Smoke over Ariz. highway spurs accidents
Thick smoke from a blaze set to reduce wildfire risks blinded motorists Wednesday on the main highway across northern Arizona near the Grand Canyon, causing numerous accidents as haze clouded the freeway for hours and reduced visibility to 20 feet, officials said.
The fire to burn dry brush and trees was set Tuesday in the Kaibab National Forest that surrounds Flagstaff, and officials knew that a wind shift overnight would send smoke toward Interstate 40.
But they were surprised that it did not dissipate as predicted, said Brady Smith, a U.S. Forest Service spokesman.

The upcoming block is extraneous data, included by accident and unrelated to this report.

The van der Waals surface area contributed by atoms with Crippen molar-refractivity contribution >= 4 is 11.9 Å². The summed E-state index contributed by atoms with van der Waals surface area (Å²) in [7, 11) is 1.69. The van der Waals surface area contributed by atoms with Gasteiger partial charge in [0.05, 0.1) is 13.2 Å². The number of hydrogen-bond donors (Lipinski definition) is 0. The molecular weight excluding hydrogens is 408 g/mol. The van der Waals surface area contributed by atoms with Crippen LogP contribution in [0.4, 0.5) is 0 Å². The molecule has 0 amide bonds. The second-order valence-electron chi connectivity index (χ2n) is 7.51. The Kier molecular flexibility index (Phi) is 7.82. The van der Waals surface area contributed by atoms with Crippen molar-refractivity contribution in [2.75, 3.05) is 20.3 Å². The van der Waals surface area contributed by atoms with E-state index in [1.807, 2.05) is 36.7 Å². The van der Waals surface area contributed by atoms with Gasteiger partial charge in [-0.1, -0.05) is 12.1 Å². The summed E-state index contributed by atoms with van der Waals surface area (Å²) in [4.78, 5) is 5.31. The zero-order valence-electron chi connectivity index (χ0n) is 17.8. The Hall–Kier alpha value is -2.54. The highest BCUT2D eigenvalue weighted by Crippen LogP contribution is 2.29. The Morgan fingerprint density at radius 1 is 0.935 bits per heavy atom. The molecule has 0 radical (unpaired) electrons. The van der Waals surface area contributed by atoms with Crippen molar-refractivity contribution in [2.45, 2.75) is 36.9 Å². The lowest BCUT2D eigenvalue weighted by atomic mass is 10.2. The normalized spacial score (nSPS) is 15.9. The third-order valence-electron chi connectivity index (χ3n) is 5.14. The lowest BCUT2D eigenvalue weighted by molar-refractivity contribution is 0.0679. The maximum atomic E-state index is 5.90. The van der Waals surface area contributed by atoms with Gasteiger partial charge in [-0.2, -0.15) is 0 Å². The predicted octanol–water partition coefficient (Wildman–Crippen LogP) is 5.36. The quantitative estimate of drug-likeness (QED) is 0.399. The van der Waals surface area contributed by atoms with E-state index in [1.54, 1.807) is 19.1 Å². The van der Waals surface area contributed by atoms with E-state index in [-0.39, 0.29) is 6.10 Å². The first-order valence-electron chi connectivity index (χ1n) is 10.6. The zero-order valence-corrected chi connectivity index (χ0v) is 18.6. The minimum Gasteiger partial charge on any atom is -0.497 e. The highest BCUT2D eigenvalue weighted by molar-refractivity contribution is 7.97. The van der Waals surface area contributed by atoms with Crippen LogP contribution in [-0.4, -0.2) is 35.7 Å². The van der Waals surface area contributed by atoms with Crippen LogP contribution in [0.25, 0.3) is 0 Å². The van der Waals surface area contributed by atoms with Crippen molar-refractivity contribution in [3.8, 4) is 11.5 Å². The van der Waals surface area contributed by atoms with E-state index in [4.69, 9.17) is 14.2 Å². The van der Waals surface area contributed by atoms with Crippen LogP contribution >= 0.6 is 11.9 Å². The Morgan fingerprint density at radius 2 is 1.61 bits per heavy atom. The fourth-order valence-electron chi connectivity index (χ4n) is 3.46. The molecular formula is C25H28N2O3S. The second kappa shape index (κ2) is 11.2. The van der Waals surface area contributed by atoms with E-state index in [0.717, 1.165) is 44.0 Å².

Multiple collisions with minor injuries to motorists and passengers were blamed on smoky haze that settled over the highway for about five hours. Authorities closed I-40 for hours to prevent more accidents.
Police had not immediately determined whether the poor visibility was the cause of a fatal accident after a vehicle was sandwiched between two tractor-trailers before dawn, Arizona Department of Public Safety spokesman Bart Graves said.
Controlled burns are frequent events in Arizona this time of year as forest managers work to thin brush and trees that can present major wildfire risks in summer months.
Smoke from the fires can cause a nuisance for residents and tourists who flock to the Flagstaff area this time of year to look at fall foliage.